Thomas Jefferson Hill

Death of Thomas Jefferson Hill


From a newspaper clipping, August 1914: “Thomas Jefferson Hill — Youngest son of Elisha and Pamelia (Pope) Hill, was born in Liberty, Union County, Ind, October 5th, 1840, and quietly passed away at his home in Colon, August 5th, 1914. Had he lived until October 5th, he would have been seventy-four years of age.

The deceased came from and old and well-known family, whose name is closely linked with the history of the community. Both Mr. Hill (illegible) locating at Colon with their family in 1849. They were strong in character, vigorous in purpose, indomitable of will, and their strong personalities were handed down to the children, Mrs. Pamelia Hill, the mother, was a descendent of General Pope, coming from one of the best known families in the New England States.

Thomas J. Hill passed virtually all his life in St. Joseph, having come to Colon when but nine years of age. When seventeen years old he began his business career in his father’s store, and from that time until he was seventy years of age he was closely allied with the business and civic life of the community. He has been an indefatigable worker, his strong will and personality bringing success where others had failed.

In 1870 the E. Hill and Sons Exchange Bank (now known as the E. Hill and Sons State Bank) was organized by the father, Elisha Hill, and the two sons; T. J. Hill holding the office of cashier and vice president until 1909 when he became its president.


In 1891 Mr. Hill became manager and superintendent of the Lamb Knit Goods Company, which had been organized two years before. When he took charge of the business it was but a comparatively small concern, but under his skillful management and natural executive ability the business soon began to grow, and continued to do so until the factory and its superintendent were known, not only throughout Michigan, but throughout the country. After nineteen years of service and successful management, Mr. Hill severed his connection with the Lamb Knit Goods Co. in 1910.

The deceased was married in 1863 to Miss Fannie Crippen, of Milford, Mich. To this union were born two children, Nellie, who died at three years of age, and Frank E. Hill.

In 1898 Mr. Hill was married to Mrs. Evelyn (McNiel) Doak of Springport, Mich., and to this union were born three children, Marian Elizabeth, aged 14, Edwin R. Jr., aged 13, and Thomas Jefferson Jr., deceased.

Two years ago Mr. Hill suffered a stroke from which he never fully recovered. But owing to his immense energy and strong will power he did not give up and his familiar figure could be seen upon the streets only a few days before his death.



Thomas Jefferson Hill with part of the staff at Lamb Knit Goods Company


Five days before the end came he was taken to bed and was unconscious a part of the time. About sundown of last Wednesday, as the village clerk struck the hour of six, his spirit passed on into eternity.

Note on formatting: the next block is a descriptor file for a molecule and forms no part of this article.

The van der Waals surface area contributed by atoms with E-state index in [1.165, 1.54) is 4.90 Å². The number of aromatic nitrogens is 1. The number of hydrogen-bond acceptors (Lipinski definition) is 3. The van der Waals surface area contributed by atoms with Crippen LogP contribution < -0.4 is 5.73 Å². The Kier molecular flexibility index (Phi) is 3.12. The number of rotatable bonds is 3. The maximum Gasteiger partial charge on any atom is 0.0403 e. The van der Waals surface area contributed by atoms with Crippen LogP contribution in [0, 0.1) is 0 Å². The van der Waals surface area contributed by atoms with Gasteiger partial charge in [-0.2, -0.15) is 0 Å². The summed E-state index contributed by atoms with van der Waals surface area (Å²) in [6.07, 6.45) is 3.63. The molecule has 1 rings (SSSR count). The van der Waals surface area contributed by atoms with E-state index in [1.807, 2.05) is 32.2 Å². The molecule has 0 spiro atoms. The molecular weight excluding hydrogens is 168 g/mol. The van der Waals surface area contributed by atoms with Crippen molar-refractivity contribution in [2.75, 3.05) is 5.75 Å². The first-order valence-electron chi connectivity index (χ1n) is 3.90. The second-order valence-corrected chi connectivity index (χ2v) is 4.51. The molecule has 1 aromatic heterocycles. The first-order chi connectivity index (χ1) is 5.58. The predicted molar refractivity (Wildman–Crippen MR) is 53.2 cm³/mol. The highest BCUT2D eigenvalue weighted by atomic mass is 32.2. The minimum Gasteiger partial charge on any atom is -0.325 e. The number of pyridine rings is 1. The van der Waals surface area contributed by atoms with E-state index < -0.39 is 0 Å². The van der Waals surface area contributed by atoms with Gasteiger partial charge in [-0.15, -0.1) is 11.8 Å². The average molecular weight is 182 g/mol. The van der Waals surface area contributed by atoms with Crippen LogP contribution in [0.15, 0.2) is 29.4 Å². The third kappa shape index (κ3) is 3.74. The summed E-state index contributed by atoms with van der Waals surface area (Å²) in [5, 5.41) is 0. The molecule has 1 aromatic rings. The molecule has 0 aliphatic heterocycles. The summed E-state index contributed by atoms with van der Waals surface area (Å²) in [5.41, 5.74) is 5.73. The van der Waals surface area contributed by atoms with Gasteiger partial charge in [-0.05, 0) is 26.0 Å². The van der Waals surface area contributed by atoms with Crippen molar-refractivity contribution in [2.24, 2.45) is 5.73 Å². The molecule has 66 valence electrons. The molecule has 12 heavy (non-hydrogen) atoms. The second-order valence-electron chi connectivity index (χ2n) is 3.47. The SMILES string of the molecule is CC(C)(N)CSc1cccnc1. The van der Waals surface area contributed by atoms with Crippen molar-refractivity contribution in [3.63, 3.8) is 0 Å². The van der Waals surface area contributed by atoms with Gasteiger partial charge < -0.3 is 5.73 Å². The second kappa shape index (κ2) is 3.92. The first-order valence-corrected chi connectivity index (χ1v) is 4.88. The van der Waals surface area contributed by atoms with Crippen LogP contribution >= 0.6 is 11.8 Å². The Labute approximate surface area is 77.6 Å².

During the closing weeks of the deceased’s life his faithful and loving wife was his constant attendant. She (illegible) of loving heart could do to make his last hours comfortable and happy. She was to him a wife, companion, nurse and mother, and her administrations are now a source of satisfaction and solace to her. His last days were also brightened by the presence of all his children, and grandchildren who were never far away.

Mr. Hill leaves to mourn their loss, a wife, his son Frank E., cashier of the E. Hill & Sons State Bank, one daughter, Marian E., and his youngest daughter, Marian E., and his youngest son, Edwin R. Jr., besides other relatives, a host of business associates, former employees and friends.

Mr. Hill loved his home, was generous to a fault, loyal to his friends, charitable in spirit, kindly toward all, unostentatious, reverential in spirit for the things that were sacred. He was respected by all who knew him, trusted by the community, and he will now be missed, for the large place he filled in the business and civic life of the village and community round about. Thus has passed away another early settler, homemaker, and friend of the people from our midst.


We wish to express our gratitude to the friends who so kindly assisted during our recent sorrow; to Rev. Vernon for his words of comfort, to Mesdames Watson and VacSlyke for their sweet music, for the expressions of sympathy, and the beautiful floral offerings.





The Thomas Jefferson home was located on South Blackstone (was Main St.) in Colon, right across the street from Lamb Knit Goods Co. The home was later occupied by Percy Abbott and was razed to allow for the curve in M86. That is the present funeral home in background.